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Thread: Which Super Telephoto Lens?

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    Which Super Telephoto Lens?

    If you could only buy one of these Canon super tele lenses :

    200-400mm f/4 L IS Ext 1.4x
    400mm f/2.8 L IS II
    500mm f/4 L IS II
    600mm f/4 L IS II

    which would you choose for photographing wildlife?

    I have worked for some years using the Canon 70-200mm f/2.8 L IS; the Canon 100-400mm f/4.5-5.6 L IS
    and the Sigma 150-500mm f/5-6.3 APO DG OS as well as a 1.4x Extender. The zoom lenses have proved mighty
    handy when animals moved close up to the hides / safari vehicles. The extender has had its uses but with some
    lenses/bodies there are autofocus issues and potentially hazardous moments when fitting/removing it in dusty or
    damp environments.

    I realise my question is a bit hypothetical as three of the above lenses haven't been released yet but I want to
    start canvassing opinions now.

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    You need to be more specific about which wildlife - no, I don't mean particular species, but some sort of guidance about your aims and methods and habits is needed.

    But I'll answer in general terms, reserving the right to change my view after I have learned more about where you live and what you do. What you want is the lightest, longest, fastest lens you can comfortably hand-hold, and that is a 500/4. (Answer subject to change when we have more information.)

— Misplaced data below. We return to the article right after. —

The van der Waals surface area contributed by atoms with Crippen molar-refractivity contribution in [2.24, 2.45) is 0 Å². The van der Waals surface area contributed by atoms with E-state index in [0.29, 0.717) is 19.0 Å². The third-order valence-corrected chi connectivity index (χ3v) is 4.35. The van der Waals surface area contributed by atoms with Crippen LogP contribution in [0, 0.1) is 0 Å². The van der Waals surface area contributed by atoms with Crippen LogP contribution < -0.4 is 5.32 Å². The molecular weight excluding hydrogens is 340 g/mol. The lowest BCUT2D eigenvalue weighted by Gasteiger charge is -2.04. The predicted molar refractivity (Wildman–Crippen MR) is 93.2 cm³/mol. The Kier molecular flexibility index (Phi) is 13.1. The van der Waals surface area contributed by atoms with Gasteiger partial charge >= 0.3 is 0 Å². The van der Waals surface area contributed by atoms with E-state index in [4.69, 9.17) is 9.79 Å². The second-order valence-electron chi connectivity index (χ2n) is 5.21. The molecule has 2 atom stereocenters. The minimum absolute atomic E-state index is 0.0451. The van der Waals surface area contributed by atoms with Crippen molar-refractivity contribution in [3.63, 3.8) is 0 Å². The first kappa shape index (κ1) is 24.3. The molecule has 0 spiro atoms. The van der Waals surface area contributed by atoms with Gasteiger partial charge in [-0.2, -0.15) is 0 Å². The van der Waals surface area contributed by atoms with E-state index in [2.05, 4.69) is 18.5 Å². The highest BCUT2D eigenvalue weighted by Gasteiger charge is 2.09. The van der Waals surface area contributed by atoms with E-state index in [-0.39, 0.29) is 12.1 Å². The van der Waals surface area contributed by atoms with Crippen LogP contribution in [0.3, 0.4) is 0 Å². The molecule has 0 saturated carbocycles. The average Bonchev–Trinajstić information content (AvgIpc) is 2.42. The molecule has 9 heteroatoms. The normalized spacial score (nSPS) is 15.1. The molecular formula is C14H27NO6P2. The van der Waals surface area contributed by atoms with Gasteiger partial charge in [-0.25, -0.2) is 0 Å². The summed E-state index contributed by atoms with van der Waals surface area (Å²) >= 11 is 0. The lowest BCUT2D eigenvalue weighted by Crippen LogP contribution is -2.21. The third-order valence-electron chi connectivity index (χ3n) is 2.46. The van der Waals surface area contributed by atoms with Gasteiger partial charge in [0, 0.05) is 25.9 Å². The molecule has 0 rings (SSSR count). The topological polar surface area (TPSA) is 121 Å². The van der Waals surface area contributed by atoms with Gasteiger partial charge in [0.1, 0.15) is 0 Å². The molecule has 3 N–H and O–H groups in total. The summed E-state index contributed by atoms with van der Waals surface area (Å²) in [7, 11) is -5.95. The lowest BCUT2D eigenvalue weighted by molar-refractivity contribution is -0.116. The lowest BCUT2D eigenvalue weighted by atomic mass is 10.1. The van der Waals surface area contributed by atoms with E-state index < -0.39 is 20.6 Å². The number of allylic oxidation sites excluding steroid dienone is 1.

Tony

    People say nothing is impossible, but I do nothing every day.

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    Ditto Tony’s request for more information.
    Also what Format?
    How many cameras?
    And are you keeping those lenses you have?

    But with the same caveat of being able to change the answer –and assuming two cameras, I would also opt for the 500/4 – and on the other camera - the 100 to 400.

    WW

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    Are you asking us to choose a lens for you or for ourselves?

    For you I'd go the 200-400mm as(like Tony mentions) you don't specify which animals you're hunting.